A professor at Yale Law School known for helping students land coveted clerkships has been suspended for two years following a sexual harassment investigation. Jed Rubenfeld, a faculty member for 30 years, faced allegations that he verbally harassed female students and tried to kiss or touch them without their consent, including at parties at his home, reports New York. The Guardian also describes a claim that he offered to drive students home while intoxicated. Rubenfeld, who is married to Yale Law professor Amy Chua, admits to past "jokes and comments that I would not make today and I wish I had not made," per the New York Times. But he denies any sexual harassment. Indeed, he says he's been "targeted with false allegations" since publishing a 2014 Times op-ed in which he described campus rape investigations as "error-prone" with the potential for "mistaken findings of guilt."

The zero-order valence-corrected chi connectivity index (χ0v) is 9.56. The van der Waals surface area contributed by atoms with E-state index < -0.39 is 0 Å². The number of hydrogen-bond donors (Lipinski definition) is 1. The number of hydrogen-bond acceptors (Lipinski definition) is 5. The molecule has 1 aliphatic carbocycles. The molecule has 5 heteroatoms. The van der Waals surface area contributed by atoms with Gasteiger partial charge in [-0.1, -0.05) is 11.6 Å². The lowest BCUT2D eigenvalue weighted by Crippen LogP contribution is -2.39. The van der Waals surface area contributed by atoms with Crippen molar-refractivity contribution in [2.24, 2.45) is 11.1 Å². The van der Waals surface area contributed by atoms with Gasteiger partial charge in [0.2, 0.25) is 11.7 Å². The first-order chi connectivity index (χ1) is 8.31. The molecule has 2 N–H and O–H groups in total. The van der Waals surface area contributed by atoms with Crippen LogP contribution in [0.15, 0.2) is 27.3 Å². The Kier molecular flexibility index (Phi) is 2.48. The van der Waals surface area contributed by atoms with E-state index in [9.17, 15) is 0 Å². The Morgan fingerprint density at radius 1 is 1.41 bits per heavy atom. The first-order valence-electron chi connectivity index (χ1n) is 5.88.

But one alleged victim tells New York that she was "sexually harassed" and Rubenfeld is "being dishonest" in telling the magazine that Yale did not share the identity of his accusers with him. "As Yale’s policy requires, I identified myself to him," she says. "I had to, and I did so at considerable risk given his influence in the legal community." Yale Law School has refused to comment on the investigation, launched in 2018. Rubenfeld will be unable to teach required or small group courses and his social interactions with students will be limited once his suspension is up. A recent graduate and student of Rubenfeld tells the Times that she's "pleasantly surprised" since "meaningful accountability of tenured professors for sexual misconduct at Yale has historically been rare." (Rubenfeld's daughter clerked for Supreme Court Justice Brett Kavanaugh.)